He jumped away from me as though scalded, and cried, “THAT is not an embrace! Is that how you hug your father!? Your children?!”
No. It was not how I hugged my father. Or my children.
But, he was not my father, nor my child.
I slunk out of there, ashamed, confused, humiliated.
But this teacher didn’t manage to kill the nascent curiosity that had been aroused in me.
It took another few months, but I eventually found my way to my second tango class, held in a dusty, semi-ramshackle building not far from Lake Merritt’s shore. There, a gentle teacher with a soft voice invited me to join a line of students. We stood before a mirror as late afternoon sun filtered through gritty blinds.
And we walked. Simply walked, in semi-single file, around the room. We were bidden to walk faster, to really swing our arms, to begin to notice the interplay between our arms and our legs, the coordination between them. We were instructed to slow our walk. To notice the way the left side of our chests turned as we raised the leg on the opposing side.
We wobbled considerably.
We did this for weeks.
Walking, I could handle.
The first time I attempted an open embrace, I was not only covered in sweat, but emitting an aroma that only arises with fear. It was terrifying to be so close to someone I didn’t know. Someone of the opposite gender, and to be holding their hand, or their upper arms in a practice hold. To feel their warm, humid breath on my face. To be close enough to form an impression of their scent, their energy. It was incredibly intimate. Already. I felt naked and vulnerable.
We smiled tentatively at one another. We girded ourselves. We began to try to walk together. We stepped on one another, invariably. We apologized. A lot.
I told my boyfriend at the time about it. “Imagine enfolding in your arms a quaking, sweating being, finding your way toward one another, and then attempting to move together,” I said. “It’s very moving, very tender,” I said. “It’s shattering, intense.”
“It sounds like a nightmare to me,” he laughed.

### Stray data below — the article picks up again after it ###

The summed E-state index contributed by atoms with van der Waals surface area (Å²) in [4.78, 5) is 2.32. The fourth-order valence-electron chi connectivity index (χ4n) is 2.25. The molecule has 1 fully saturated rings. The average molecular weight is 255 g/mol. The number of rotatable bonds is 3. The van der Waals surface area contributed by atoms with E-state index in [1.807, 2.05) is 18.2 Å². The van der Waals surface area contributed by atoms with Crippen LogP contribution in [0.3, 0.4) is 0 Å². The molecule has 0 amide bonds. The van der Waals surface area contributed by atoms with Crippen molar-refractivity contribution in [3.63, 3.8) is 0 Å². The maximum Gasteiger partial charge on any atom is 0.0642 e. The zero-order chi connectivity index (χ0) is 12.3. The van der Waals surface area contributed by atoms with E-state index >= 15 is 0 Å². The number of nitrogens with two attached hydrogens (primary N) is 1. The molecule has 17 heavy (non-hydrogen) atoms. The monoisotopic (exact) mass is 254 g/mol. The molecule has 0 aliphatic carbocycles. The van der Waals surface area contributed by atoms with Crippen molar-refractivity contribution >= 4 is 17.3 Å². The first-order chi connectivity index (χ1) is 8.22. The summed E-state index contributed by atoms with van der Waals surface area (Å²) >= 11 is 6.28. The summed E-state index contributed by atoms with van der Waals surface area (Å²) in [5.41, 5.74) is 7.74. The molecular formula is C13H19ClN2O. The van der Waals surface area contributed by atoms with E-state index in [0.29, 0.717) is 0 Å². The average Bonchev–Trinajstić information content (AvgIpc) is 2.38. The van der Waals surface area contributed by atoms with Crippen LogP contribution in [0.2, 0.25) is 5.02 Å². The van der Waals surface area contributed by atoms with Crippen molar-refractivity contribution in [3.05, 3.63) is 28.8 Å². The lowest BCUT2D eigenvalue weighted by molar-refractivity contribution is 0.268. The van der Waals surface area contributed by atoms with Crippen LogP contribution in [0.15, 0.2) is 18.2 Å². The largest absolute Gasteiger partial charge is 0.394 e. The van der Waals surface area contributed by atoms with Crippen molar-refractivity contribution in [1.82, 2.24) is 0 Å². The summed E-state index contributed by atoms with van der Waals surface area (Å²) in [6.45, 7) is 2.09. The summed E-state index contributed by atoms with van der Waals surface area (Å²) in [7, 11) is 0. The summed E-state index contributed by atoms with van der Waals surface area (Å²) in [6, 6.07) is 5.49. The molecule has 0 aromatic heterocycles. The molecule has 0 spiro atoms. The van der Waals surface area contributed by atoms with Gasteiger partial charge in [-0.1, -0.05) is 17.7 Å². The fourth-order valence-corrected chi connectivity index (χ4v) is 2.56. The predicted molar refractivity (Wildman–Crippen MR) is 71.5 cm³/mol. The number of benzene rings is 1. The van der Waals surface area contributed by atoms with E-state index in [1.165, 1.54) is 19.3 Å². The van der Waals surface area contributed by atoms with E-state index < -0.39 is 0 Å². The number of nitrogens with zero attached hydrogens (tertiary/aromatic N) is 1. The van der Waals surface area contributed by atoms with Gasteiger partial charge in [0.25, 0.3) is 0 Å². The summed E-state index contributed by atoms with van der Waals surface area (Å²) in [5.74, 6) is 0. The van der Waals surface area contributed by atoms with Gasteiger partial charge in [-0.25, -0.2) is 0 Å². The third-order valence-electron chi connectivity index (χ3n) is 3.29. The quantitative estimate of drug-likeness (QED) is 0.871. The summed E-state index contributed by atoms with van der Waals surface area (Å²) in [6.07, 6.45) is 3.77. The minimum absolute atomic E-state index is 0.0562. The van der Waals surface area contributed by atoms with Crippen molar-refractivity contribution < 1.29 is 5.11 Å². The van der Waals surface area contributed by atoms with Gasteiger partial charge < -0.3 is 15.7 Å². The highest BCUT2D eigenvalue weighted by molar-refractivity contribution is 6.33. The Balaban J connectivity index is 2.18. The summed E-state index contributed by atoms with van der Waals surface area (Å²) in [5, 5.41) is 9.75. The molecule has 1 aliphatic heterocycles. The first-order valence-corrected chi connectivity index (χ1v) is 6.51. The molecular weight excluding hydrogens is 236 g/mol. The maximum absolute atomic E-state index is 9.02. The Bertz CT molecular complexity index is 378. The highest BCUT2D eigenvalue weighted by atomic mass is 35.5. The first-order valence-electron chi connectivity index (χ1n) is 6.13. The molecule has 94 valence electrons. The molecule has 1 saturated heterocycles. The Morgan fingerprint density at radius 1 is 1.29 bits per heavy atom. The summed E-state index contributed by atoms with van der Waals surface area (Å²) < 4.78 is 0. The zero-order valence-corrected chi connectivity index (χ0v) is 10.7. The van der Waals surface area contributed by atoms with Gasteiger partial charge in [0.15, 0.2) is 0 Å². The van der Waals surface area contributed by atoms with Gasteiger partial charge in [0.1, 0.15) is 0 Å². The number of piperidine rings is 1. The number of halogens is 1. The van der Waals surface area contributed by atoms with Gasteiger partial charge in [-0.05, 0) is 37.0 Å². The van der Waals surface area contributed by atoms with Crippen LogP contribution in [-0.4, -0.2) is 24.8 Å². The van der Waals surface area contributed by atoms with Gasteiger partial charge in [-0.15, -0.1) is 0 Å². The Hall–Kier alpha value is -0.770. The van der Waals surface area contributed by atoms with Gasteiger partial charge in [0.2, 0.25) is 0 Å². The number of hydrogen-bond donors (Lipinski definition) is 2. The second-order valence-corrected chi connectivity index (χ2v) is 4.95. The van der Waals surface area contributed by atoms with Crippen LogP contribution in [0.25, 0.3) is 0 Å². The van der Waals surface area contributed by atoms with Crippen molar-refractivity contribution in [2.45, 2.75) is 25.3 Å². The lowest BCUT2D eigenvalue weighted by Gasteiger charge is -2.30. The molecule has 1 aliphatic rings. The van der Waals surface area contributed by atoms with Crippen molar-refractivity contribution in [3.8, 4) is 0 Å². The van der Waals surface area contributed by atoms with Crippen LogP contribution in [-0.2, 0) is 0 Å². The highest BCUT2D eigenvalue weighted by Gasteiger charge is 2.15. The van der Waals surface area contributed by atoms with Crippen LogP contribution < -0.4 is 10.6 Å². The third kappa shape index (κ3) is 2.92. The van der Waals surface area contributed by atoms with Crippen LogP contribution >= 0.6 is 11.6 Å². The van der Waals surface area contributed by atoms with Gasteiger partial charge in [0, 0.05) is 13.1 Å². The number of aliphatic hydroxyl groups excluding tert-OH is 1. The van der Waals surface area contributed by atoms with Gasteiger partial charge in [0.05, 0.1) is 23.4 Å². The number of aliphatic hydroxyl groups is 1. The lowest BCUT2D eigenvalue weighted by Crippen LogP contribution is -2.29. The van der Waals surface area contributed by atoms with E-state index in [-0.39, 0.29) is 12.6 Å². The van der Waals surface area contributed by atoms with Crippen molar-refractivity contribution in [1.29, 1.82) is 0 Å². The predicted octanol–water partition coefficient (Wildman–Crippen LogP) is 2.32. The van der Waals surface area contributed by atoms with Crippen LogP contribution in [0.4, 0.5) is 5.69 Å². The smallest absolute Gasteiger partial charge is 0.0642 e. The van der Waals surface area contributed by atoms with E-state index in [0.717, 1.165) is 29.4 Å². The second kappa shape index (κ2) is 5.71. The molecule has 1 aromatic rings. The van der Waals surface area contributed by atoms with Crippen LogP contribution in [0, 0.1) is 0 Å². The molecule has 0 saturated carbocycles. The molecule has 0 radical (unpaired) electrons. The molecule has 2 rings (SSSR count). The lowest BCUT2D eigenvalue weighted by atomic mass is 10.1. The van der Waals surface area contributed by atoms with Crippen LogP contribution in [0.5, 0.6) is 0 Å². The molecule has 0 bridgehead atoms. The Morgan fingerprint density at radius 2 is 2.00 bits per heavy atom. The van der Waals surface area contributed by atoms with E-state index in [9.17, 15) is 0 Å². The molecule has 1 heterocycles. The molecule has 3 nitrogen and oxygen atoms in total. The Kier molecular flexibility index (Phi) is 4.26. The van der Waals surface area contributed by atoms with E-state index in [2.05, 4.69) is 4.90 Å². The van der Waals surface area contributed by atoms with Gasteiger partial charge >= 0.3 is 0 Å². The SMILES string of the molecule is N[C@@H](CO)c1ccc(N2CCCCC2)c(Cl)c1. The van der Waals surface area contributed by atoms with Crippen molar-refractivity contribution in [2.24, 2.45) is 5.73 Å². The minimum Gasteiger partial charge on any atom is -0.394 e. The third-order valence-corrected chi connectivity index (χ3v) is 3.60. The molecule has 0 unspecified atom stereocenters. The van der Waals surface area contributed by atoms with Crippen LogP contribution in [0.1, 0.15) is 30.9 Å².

When we broke up a couple of years later, his goodbye card to me said something about hoping I’d find my tango partner…
Well, that hasn’t happened.
Or, rather, I’ve found many.
And I rather like the life I’m carving for myself.
This week, I canceled my attendance at two social occasions I had agreed to. It was not the first time I’d changed my mind for tango, and I wager neither of these two friends will reach out again in the near future.
You see, I’m becoming rather selective about how I spend my time now.
And of course, no one understands.
Years ago, when I was in that first Lake Merritt tango class, the teacher’s assistant said to me, “Oh, you still have friends in the real world?” She was responding to how I’d spent my weekend.
I said, “What do you mean?”
She laughed and said she’d long ago lost most of her friends who were not in the tango world. They just didn’t understand.
A short while later, I listened as a man in the tango community said, simply, “You know, my friends, they sit around and drink on a Friday night. I’d rather be dancing.”
I feel that way now too.
I feel downright smug as I pass the bar full of young people sitting and drinking while on my way to dance. Before pulling open the door and mounting the stairs to the class and milonga, I sometimes have to thread my way through a raucous crowd of young people standing in line to… sit and drink. That’s what it looks like to me any way.
I tell this to my kids till I’m blue in the face.
“You don’t understand,” I say. “It’s the setting-sun world that these people occupy. In tango, we dance, together. We connect, or attempt to. We build our bodies, or attempt to. We hone our skills, our footwork, our ear, our musicality — or attempt to. These young people downstairs, they’re doing nothing but sitting and drinking… after sitting all week at work, presumably!”
Yes, I sound smug. No, it’s not attractive.
What all this means is, I’ve become a convert. I was attracted initially and explored tango and semi-committed. I even moved to Argentina for nine months, and it wasn’t a complete coincidence that I had taken up tango a year before that.
Now, I’ve been studying tango for six or seven years, and I feel I’m at a crossroads. I can deepen the connection to tango, or keep it light. Put more bluntly, I can try to remain “normal,” doing “normal” things like going wine-tasting with my friends, or commit more fully to tango and to becoming a better dancer. And leave behind whole parts of my life.